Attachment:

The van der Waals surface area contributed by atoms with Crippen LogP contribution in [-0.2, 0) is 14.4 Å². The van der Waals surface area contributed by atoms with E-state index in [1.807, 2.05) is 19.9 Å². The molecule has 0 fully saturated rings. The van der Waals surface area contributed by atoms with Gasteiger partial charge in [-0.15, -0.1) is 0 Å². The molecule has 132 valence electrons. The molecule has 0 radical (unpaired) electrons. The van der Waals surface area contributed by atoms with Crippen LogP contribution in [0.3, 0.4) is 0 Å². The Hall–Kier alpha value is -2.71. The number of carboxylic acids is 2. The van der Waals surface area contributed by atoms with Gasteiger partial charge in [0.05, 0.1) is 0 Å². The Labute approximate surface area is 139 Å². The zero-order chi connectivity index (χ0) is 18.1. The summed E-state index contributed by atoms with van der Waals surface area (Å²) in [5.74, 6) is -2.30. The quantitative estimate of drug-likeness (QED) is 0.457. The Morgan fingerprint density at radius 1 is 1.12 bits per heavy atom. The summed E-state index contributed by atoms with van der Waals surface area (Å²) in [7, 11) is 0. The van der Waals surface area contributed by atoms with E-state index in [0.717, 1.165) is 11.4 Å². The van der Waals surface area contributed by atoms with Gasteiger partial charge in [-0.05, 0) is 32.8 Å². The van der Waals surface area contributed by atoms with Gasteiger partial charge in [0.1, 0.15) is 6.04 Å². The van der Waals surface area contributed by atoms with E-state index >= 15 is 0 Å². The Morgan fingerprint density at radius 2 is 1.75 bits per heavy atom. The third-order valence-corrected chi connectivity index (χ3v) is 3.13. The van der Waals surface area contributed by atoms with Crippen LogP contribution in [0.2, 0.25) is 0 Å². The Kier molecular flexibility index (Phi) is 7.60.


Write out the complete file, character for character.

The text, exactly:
The van der Waals surface area contributed by atoms with Crippen LogP contribution in [-0.2, 0) is 14.4 Å². The van der Waals surface area contributed by atoms with E-state index in [1.807, 2.05) is 19.9 Å². The molecule has 0 fully saturated rings. The van der Waals surface area contributed by atoms with Gasteiger partial charge in [-0.15, -0.1) is 0 Å². The molecule has 132 valence electrons. The molecule has 0 radical (unpaired) electrons. The van der Waals surface area contributed by atoms with Crippen LogP contribution in [0.3, 0.4) is 0 Å². The Hall–Kier alpha value is -2.71. The number of carboxylic acids is 2. The van der Waals surface area contributed by atoms with Gasteiger partial charge in [0.05, 0.1) is 0 Å². The Labute approximate surface area is 139 Å². The zero-order chi connectivity index (χ0) is 18.1. The summed E-state index contributed by atoms with van der Waals surface area (Å²) in [5.74, 6) is -2.30. The quantitative estimate of drug-likeness (QED) is 0.457. The Morgan fingerprint density at radius 1 is 1.12 bits per heavy atom. The summed E-state index contributed by atoms with van der Waals surface area (Å²) in [7, 11) is 0. The van der Waals surface area contributed by atoms with E-state index in [0.717, 1.165) is 11.4 Å². The van der Waals surface area contributed by atoms with Gasteiger partial charge in [-0.05, 0) is 32.8 Å². The van der Waals surface area contributed by atoms with Gasteiger partial charge in [0.1, 0.15) is 6.04 Å². The van der Waals surface area contributed by atoms with E-state index >= 15 is 0 Å². The Morgan fingerprint density at radius 2 is 1.75 bits per heavy atom. The third-order valence-corrected chi connectivity index (χ3v) is 3.13. The van der Waals surface area contributed by atoms with Crippen LogP contribution in [0.2, 0.25) is 0 Å². The Kier molecular flexibility index (Phi) is 7.60.